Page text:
Tuesday, May 20, 2008
From next week's Forbes: Singing Tax Blues, by Janet Novack & William P. Barrett:
The Grammy-winning blues singer Koko Taylor turns 80 in September. She’s in extremely poor health, likely exacerbated by decades of the kind of raucous hard living ... Her income has dropped precipitously, her expenses haven’t, and she has little savings or other hard assets besides a house in a Chicago suburb that Zillow.com figures is now worth only $280,000.
Nevertheless, the IRS says Taylor must pay $400,000 in back taxes, penalties and interest. Otherwise, she faces the possibility the G-men will grab most of her income, including royalties and Social Security, and maybe even her home. The feds rejected her offer to take out a reverse mortgage on that house and pay $200,000 plus up to 50% of any future net revenue, moves that would allow her to remain in her residence and live out her remaining time with her second husband. IRS personnel simply can’t believe a singer often called “Queen of the Blues” who still performs and has a fan base can’t ante up more scratch.
All this is detailed in the official record of two lawsuits Taylor filed in U.S. Tax Court to block IRS collection actions. Taylor’s lawyers are asking the court to order the agency to take their current offer. Such a mandate would be a rare rebuke to the IRS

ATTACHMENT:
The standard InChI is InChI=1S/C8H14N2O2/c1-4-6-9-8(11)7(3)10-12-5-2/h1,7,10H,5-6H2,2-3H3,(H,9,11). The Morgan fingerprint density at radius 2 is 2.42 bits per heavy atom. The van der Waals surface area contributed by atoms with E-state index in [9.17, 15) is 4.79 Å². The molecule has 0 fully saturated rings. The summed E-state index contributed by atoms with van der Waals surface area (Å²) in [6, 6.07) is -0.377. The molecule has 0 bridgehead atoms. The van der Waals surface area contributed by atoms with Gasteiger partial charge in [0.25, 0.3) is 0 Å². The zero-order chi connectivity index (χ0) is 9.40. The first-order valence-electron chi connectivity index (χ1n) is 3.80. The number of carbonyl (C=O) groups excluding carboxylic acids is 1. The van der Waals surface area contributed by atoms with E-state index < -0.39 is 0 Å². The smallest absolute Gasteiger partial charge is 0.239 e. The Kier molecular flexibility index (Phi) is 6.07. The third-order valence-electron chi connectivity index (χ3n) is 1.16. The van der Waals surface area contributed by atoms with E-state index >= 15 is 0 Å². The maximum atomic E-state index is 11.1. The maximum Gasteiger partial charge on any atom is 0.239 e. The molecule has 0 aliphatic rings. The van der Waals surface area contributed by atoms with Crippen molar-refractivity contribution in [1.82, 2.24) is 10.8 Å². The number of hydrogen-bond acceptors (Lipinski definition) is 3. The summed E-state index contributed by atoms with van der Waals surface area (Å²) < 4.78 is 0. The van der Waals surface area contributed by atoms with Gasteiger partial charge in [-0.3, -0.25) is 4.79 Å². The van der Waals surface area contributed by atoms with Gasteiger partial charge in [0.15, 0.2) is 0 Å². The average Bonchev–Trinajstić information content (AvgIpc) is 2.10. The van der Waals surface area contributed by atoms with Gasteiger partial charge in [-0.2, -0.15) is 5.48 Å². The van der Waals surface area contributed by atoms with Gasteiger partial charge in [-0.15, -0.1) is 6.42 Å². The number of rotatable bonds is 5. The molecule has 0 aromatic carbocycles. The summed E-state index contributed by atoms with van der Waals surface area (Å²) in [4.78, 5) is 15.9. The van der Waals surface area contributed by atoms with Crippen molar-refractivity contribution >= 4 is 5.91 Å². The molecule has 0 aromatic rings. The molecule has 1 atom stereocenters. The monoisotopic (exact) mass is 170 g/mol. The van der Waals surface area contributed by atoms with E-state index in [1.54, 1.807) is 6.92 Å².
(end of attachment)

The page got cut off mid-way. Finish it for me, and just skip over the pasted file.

Federal law allows overextended taxpayers to make an “offer in compromise” to settle for less than the full amount the IRS is owed. In 1998 Congress even broadened the grounds for such deals. Now they are permitted to promote “effective tax administration” even when the taxpayer might be able to come up with more cash. Among the factors to be considered: the health of the taxpayer and a diminished future ability to work.
But such compromises must be publicly disclosed. Not keen to be known as a soft touch, the IRS is reluctant to accept them. Last year the IRS sent 4.4 million notices to deadbeats that it might snatch their assets, a count up 650% from 2000. Over the same period the number of accepted compromises fell 63%, to 12,000. National Taxpayer Advocate Nina E. Olson thinks her employer is being too hard-nosed. ...
A ruling by L. Paige Marvel, the judge hearing both cases, could come by year’s end.